Northeastern University, long known for its practical approach to higher education, is shedding instructors without advanced degrees and coming under fire from student leaders and some faculty for abandoning its roots.
The school, as part of a push to elevate its academic reputation, recently did not the renew the contracts of several longtime faculty members because they did not have advanced degrees. The move affected a few instructors who had been at the university for a decade.
Northeastern's campaign to bolster its faculty's credentials mirrors a national trend. After decades of increasingly relying on part-time and adjunct faculty, research universities are trying to hire more professors who could qualify for tenure, according to national educational groups. Tenure, which requires professors to have the highest degree in their field, is a permanent job appointment designed to protect academic freedom.
Northeastern officials hope that having a greater proportion of faculty with higher-level degrees will boost the university's national profile, attract outside research grants, and serve as a magnet for other top professors.
The effort to hire more tenure-track professors began in 2004 under former university president Richard Freeland. As the cornerstone of a $75 million plan to improve its academic programs, Northeastern has hired 75 tenured or tenure-track professors in the past three years and plans to hire another 55 in the next three. University officials say they will not dismiss as many professors as they will hire, but will end up with a higher percentage of tenure-track faculty.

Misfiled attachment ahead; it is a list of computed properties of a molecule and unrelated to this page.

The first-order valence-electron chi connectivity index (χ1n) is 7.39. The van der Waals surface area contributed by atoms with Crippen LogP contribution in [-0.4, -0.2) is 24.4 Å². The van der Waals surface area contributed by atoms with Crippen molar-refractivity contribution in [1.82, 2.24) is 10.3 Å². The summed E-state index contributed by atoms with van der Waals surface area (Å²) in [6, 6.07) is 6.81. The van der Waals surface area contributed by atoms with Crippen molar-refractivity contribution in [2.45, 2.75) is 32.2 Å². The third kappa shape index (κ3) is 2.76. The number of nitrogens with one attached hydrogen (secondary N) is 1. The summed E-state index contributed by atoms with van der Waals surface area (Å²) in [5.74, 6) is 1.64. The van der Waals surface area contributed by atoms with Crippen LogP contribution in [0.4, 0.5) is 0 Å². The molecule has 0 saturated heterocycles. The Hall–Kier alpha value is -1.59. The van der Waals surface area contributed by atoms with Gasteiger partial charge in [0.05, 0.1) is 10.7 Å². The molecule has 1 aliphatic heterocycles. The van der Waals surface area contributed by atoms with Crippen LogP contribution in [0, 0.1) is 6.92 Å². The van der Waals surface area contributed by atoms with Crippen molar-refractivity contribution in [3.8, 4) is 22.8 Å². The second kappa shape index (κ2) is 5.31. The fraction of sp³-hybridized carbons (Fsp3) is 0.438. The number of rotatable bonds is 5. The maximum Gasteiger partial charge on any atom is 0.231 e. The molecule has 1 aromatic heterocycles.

As a part of its initiative, Northeastern did not renew the contracts of at least a half-dozen full-time instructors for next school year because they have not earned the most advanced degree given in their field, according to reports in the student newspaper and several faculty members. Several other faculty members said that more than twice that number had been dismissed. University officials would discuss the moves only broadly, declining to give specifics on the number of people affected other than to say that most were full-time instructors on annual contracts.
The dismissed instructors had extensive work experience in their field but did not conduct research and lacked a master's or doctorate, said Susan Powers-Lee , Northeastern's executive vice provost.
Of the university's approximately 850 full-time professors, 71 percent are on the tenure track. Some instructors with advanced degrees are not on tenure-track.
The school plans to increase the percentage of tenure-track faculty but would not reveal its ultimate goal or say how many non-tenure-track faculty members could be dismissed. In some cases, the school will hire non-tenure-track instructors with work experience.
"It's an effort to bring in what we think of as the ideal professor, who is both a teacher and a scholar," Powers-Lee said.
Student leaders and some faculty counter that dismissing teachers with years of work experience simply because they do not have advanced degrees threatens Northeastern's traditional mission of providing students practical skills in and out of the classroom and is a transparent attempt to gain prominence at the cost of good teaching.
"There's a lot of emphasis on practice here, and a lot of students are disappointed the school didn't take more into consideration than degrees," said Michael DeRamo , a senior who was a student government leader last year. "There's a lot of concern that this is all driven by the US News & World Report [college rankings]. It's like they are teaching to the test."
Hundreds of students signed a petition urging administrators to rehire popular communication studies instructor Susan Picillo , and appear to have succeeded. Picillo said this week she has been rehired for her previous lecturer position through Northeastern's School of Professional and Continuing Studies, which does not have the same restrictions on credentials as the regular undergraduate programs.